As I look over my career, which will soon enter its 28th year, it is very evident to me how much I have benefited from all kinds of opportunities that have exposed me to a variety of challenges and how, increasingly, I have had the chance to draw on experiences from many different environments. As a result, I have been able to build a common language, something essential in such a diverse industry as ours. The multinational aspect of our workforce and the challenges of dealing with operations in different tax regimes, with different requirements, and under different governmental regulations are things that I have especially enjoyed in working for Schlumberger. The variety itself is a motivation.
For me, everything started in August 1982, when as a graduate in business administration from the University of San Francisco, I was recruited to work for Schlumberger. My first appointment was to work in Dubai for Forex Neptune, our drilling division at the time. It was an opportunity made possible by my multicultural background and ability to communicate efficiently with clients in their native language. A year later, I was moved to Singapore, from where I covered a larger area of drilling activity.
From that point, I was transferred out of drilling into wireline, moving back to the Middle East to serve as an operational controller for a segment of the company. In this position, I worked closely with field engineers and clients. I then progressed through a series of financial positions in the Middle East and North and South America, which eventually led to my appointment as worldwide controller for the wireline organization.
Management had begun to suggest to me that I had managerial potential beyond the scope of finance, and thus my next position was to serve as unit president for Schlumberger’s Far Eastern operations.
Then in 1998, the company restructured into an area-driven oilfield services business from one that had been driven by the individual technology segments. I was appointed GeoMarket manager for Indonesia. Although I was only in the position for 8 months, it was an exceptionally good learning experience. As a line manager, I was responsible for many segments and thousands of people. I learned a great deal through interactions with clients, government officials, and operations people and enjoyed the marketing aspects and negotiations, as well.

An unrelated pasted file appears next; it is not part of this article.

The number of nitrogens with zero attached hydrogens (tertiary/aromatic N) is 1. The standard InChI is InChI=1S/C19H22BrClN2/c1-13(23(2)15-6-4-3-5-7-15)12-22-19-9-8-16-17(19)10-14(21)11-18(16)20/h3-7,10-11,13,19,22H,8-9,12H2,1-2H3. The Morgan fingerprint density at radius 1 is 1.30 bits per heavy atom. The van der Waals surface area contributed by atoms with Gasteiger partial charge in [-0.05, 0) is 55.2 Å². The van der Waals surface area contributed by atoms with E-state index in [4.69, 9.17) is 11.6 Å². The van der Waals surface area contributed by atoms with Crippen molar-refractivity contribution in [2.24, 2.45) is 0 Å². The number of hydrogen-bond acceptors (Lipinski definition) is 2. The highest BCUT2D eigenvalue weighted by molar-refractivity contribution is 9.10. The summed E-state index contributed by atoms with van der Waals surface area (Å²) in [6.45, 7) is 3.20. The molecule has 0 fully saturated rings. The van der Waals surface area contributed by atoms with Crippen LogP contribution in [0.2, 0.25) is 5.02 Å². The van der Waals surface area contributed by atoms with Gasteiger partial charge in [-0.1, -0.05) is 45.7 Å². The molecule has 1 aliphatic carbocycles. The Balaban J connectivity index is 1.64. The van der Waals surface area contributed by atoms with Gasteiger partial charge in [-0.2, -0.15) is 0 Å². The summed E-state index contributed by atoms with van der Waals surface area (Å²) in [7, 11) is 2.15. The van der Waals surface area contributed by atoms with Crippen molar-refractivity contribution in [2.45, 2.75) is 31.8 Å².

From there I was appointed Oilfield Services controller and then, in 2001, vice president of finance for Schlumberger. Subsequently, I was named controller and vice president of business processes for Schlumberger, and then treasurer and vice president, before being appointed to my current position in 2007.
I believe that solving a challenging issue in any business requires highly motivated individuals. Yet at the same time, every individual has something unique that motivates him or her. In my case, I am motivated by the challenge of seeking a solution to a difficult problem and by those moments when you can see the results of your work and anticipate new achievements. There is always a better way, and you had better find it, otherwise your competitor does. Interaction with diverse people and working jointly with team members to implement new ideas are motivating to me, as is receiving constructive feedback from my subordinates and chiefs, which allows us to modify various methods and processes and enables me to see a business activity from a different side.
I think one needs a continuous willingness to learn; adaptability and the ability to build relationships are key components to success in the oil and gas industry. One should always be learning more about the field, operations, technology, cultures, and all other aspects of your company and your profession. One should be mobile and open to accepting new jobs and responsibilities that expand your area of knowledge. As a young professional, it is important to be thankful and to develop good relationships with people you meet—colleagues, managers, and subordinates. Make sure that communication is a two-way street. Share what you know with them, but just as importantly, listen and learn from their experiences, knowledge, and skills. If you have joined our industry, or are thinking of doing so, believe in yourself, move, dream, and you could possibly come out on top.
Simon Ayat has been chief financial officer and executive vice president of Schlumberger since March 1, 2007. He has been with the company 27 years and has held numerous management and senior-level positions in France, the United States, the Middle East, and the Far East. Before appointment to his current position, Ayat served as treasurer and vice president, Schlumberger (2005–07); controller and vice president, Business Processes (2002–05); and vice president, Finance (2001–02). Previously, he served as Oilfield Services controller, Indonesia GeoMarket manager and in a variety of other posts in finance and operations. Ayat joined Schlumberger in 1982 as division controller for drilling subsidiary Forex Neptune in the Middle East. He holds a bachelor’s degree in business administration, with emphasis on finance and accounting, from the University of San Francisco.